“According to a September 2011 study by Encyclopedia Britannica, one of the biggest education technology trends in 2012 will be an increased use of mobile devices with educational apps” (Barber, 2012, p. 2). Educational applications include literacy tools like storyboarding and writing tools; content applications like Science 360 and Planet Earth 3D; and math applications and games at all grade levels. There are also applications that turn devices into assessment clickers, access Learning Management Systems, and house eBooks and Portable Document Format (Adobe Acrobat) documents (PDFs). This is just a sample of the applications designed for educational use, and it is expected to continually evolve. The 2012 Horizon report states that “with a steady flow of new apps that take advantage of the continual stream of enhancements to these tools, as well as key advances in electronic publishing, and the convergence of search technology and location awareness, mobile devices and apps grow more and more interesting with each passing month” (Johnson, 2012, p. 4).
Among AEP’s top four mobile learning trends for 2012 was the “expanded use of eBooks and online instructional materials as the main learning resource rather than as supplementary pieces” (Educational Publishing, 2012). Mobile reading devices, along with e-reader applications, are rapidly replacing the use of physical texts within classrooms across the world. “South Korea has invested $2 billion to replace traditional textbooks with tablets for their K-12 students” (Barber, 2012, p. 2).
The popularity of applications and eBooks has led to a device race that is rapidly increasing the number of mobile tablets and phones on the market. This competition is making them more affordable, and therefore more feasible for schools to purchase. It is also making BYOD programs possible because students are coming to school with their own device in their pocket.
“According to a 2010 survey on school technology trends conducted by the Irvine-based nonprofit organization Project Tomorrow, a large percentage of U.S. students already have access to mobile devices” (Klampe, 2011). As smart phones grow in popularity and become more accessible, many schools are lifting their no-cell-phone policies for educational purposes, and it is becoming common to find students using their phones to look up information, research, stream video, take quizzes, and work collaboratively on projects.
Current Issues in Mobile Learning
First, schools need to examine successful adoption practices, and make sure they develop a plan that will lead to effective deployment. Schools and districts must make important decisions regarding what devices to purchase, what policies to establish, and how to manage and maintain the devices. It is also important that usage policies are created, and students are taught how to appropriately interact through mobile devices. Cyber bullying is an increasing problem and it is imperative that teachers consider their students when implementing mobile learning. A study conducted by the Cyber Bullying Research Center, which included 4,441 students between the ages of 10-18 from a school district in the southern United States, reported that 20% of all students had been cyber bullied, and 20% had cyber bullied someone else (“2010 – February”, 2012). All students need to be taught how to handle a cyber-bullying situation, and teachers need to be trained in how to teach these skills, as well as how to identify and manage a cyber-bullying situation.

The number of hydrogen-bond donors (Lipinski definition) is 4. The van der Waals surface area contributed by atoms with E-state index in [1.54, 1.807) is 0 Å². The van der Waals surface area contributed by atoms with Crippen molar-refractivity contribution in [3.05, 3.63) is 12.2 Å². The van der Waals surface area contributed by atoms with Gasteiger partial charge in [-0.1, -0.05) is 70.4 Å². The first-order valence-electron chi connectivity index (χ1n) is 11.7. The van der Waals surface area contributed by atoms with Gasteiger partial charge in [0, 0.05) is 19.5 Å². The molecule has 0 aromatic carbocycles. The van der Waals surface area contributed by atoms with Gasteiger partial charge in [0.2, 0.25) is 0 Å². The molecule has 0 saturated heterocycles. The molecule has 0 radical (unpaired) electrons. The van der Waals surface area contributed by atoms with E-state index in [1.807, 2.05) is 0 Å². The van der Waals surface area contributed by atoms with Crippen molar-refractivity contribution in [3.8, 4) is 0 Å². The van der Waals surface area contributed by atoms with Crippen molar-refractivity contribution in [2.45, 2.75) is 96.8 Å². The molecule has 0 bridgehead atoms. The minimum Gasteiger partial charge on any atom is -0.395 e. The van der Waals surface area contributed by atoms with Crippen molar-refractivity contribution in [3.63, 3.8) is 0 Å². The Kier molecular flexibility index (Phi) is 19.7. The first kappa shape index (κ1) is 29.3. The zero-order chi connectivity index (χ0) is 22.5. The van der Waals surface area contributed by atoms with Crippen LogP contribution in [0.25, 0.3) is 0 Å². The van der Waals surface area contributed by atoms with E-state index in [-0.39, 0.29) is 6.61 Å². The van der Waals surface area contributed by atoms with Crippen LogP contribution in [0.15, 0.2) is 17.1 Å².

Another challenge in mobile learning is how teachers and schools develop and deliver their content and instruction. There is much research which indicates that effective technology implementation improves engagement and accessibility to content; this is forcing schools and teachers to keep up with the growing trend. “Mobile computing or communication devices offer a unique opportunity for teachers and students in different kinds of instructional settings to capitalize on the flexibility and freedom afforded by these devices. However, these benefits demand new pedagogies and new approaches to delivering and facilitating instruction” (Corbeil, 2007).
As teachers create online lessons and activities, they must consider the devices their students are using to access the material, and what platforms are compatible with their instruction. For example, if Adobe Flash is required to view their lecture, presentation, or activity, and their students are using Apple products like iPhones and iPads, those students will not be able to access the material because Flash is not compatible with Apple’s mobile devices. There are an increasing number of mobile devices becoming available every day, and instructors must consider all incompatibilities as they design their instruction. This is a considerable challenge, especially for less tech savvy individuals.
Corbeil, J. R., & Valdez-Corbeil, M. E. (2007, January 1). Are you ready for mobile learning? Retrieved July 26, 2012, from Educause Review Online website: http://www.educause.edu/ir/library/pdf/EQM0726.pdf
Eddy, M. (2011, August 16). A history of mobile productivity. Retrieved from http://www.geekosystem.com/mobile-device-infographic/
Johnson, L., Adams, S., and Cummins, M. (2012). NMC Horizon Report: 2012 K-12 Edition. Austin, Texas: The New Media Consortium. Retrieved from http://www.nmc.org/pdf/2012-horizon-report- K12.pdf
Johnson, L., Smith, R., Levine, A., and Haywood, K., (2010). 2010 Horizon Report: K-12 Edition.
Smith, C. (2010, June 15). History of tablet pcs (photos): A pictorial timeline of tablets, from rand to the ipad.Huffington Post. Retrieved from http://www.huffingtonpost.com/2010/04/15/history- tablet-pc-photos_n_538806.html
Tribal Education Limited. (2009). m-learning.org. Retrieved from http://www.m-learning.org/